Tuesday, November 10, 2009

How I came to yell at a woman on the street about feminism

My sister and I were walking back from the bus and a woman came riding up on her bike beside us, talking about how crappy men are and how unlucky in love she is. We mumbled in agreement, etc, and thought we left her behind us. Then she rode up again and started talking about how men are wusses and pansies and girls when they don't do their "job" (whatever that is). I told her I didn't appreciate her comparing weak men to women, saying that it put women in a hierarchy under men. Well, I said it less academically. Eventually we ended up shouting and she called us lesbians, and then somehow I ended up yelling across the gas station area, "'Man up' is not an acceptable term!" At that point, I became the yelling lady and the circle was complete. The student became the teacher.

Honestly, I started talking back to her because I've had enough with people not living their beliefs. I believe in gender equality, even - especially - in language. How we speak and the words and idioms we use reveals our inner biases and beliefs. Inclusive language in church is another fine example of this exact thing. If we're for something, well then, let's be for it.

All in all, I just didn't want to think later, "Why didn't I say anything?" Casual sexism is sexism is sexism.

Would I have been nearly as vocal if it was a man, or a person of color of any gender? No. Her whiteness and gender made me bold in ways I wouldn't have if it was another person. Well, maybe it didn't make me bold, but it made HER non-threatening. I may have said something, but definitely not yelling the way I was.

Would I have even said anything if it was in a group of my friends or family?

Casual sexism is sexism is sexism.


Anonymous said...

I totally agree! I'm tired of hearing "feminine" traits being used to dis men. When people don't understand what I mean as I try to tell them how far we still have to go, I ask them, "What's the worst thing you can call a man?"

When I tell them, "a woman", you can see the stunned look on their faces as they realize that for a split second they thought that was true. And then they get it.

Great post!

tessarae said...

oh, linds. love you, love you, love you. and have been THISCLOSE to doing something similar myself. it can be so hard to talk about things that seem so obvious to us without getting angry, but i commend you for making a statement instead of just mumbling quietly!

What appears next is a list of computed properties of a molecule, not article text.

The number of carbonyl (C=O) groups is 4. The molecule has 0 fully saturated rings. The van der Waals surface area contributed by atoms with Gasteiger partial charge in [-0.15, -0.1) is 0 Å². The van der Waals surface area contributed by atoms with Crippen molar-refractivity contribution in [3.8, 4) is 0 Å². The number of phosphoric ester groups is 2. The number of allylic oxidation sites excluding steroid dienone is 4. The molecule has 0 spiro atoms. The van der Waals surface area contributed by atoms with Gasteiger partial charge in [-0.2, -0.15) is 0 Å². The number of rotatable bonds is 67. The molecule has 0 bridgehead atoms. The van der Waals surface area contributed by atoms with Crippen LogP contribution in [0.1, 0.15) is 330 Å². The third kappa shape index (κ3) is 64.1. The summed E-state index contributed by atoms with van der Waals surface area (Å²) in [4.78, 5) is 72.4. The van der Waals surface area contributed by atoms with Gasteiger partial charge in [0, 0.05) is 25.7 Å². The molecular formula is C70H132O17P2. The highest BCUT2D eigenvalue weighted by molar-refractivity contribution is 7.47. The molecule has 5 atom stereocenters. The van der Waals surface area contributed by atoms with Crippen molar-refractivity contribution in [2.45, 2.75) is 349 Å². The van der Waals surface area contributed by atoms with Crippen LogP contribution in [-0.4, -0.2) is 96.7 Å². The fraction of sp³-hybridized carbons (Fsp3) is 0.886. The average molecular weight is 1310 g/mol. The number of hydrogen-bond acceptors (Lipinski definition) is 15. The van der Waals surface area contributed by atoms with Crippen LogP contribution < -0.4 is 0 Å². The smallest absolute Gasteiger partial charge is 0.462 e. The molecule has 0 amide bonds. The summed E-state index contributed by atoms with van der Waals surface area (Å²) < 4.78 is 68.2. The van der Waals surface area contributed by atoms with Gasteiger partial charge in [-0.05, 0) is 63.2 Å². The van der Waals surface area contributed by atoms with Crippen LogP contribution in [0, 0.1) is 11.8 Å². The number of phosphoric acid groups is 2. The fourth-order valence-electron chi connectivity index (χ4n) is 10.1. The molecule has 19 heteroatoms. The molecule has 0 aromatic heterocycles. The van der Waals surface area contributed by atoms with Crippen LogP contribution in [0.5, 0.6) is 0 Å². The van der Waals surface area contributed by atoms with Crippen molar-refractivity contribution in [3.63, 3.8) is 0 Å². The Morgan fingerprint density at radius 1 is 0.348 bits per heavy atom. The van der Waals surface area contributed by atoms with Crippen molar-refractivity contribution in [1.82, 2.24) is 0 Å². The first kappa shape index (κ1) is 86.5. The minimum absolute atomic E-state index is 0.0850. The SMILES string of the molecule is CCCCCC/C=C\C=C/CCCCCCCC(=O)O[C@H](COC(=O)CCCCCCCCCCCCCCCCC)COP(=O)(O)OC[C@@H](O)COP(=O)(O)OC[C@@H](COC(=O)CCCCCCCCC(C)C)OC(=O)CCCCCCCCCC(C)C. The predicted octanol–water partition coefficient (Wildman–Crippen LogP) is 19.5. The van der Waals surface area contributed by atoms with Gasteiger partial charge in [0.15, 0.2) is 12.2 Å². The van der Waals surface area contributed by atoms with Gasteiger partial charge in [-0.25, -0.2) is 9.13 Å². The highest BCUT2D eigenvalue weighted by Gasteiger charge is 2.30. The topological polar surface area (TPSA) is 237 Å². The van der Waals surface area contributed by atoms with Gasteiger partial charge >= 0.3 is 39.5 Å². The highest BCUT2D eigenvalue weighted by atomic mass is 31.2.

Anonymous said...

Just to put this out there, I find that you are ever so slightly condradictory. Yes, i agree that it is ridiculous to compare weak men to woman, because i, myself as a woman, believe in gender equality and feminine strength. However, you fight for gender equality, are a feminist, but you were "casually" racist and sexist yourself. "Would I have been nearly as vocal if it was a man, or a person of color of any gender? No." If you can't stand up for your beliefs to everyone, then are you really standing up for your beliefs?

lindsay said...

I acknowledge that my actions were influenced by the gender, age and race of the other person. I included that last part because I wanted to make sure that people knew how the other person influenced my actions. Since I unconsciously (or consciously) considered her to be a low threat if I spoke back to her, it made it easier to say what I did.

I know that I should be upfront with everyone I meet, but this incident made clear that she was still within my comfort range. In the post, I wanted to be as transparent as possible about the encounter and that included my own casual and (sub)conscious racism.

Tasha said...

Great post. I recently took my housemate aside and asked him politely to stop saying that his exams were "raping him" and explained why. He got quite defensive, then eventually promised to not use it anymore, but not because he agreed with why I said it was offensive, only because he knew it was offending me. I kind of felt like it was a small win but not the kind of win I wanted.
I wish that I had the courage to stand up to others when their biased language upsets me though.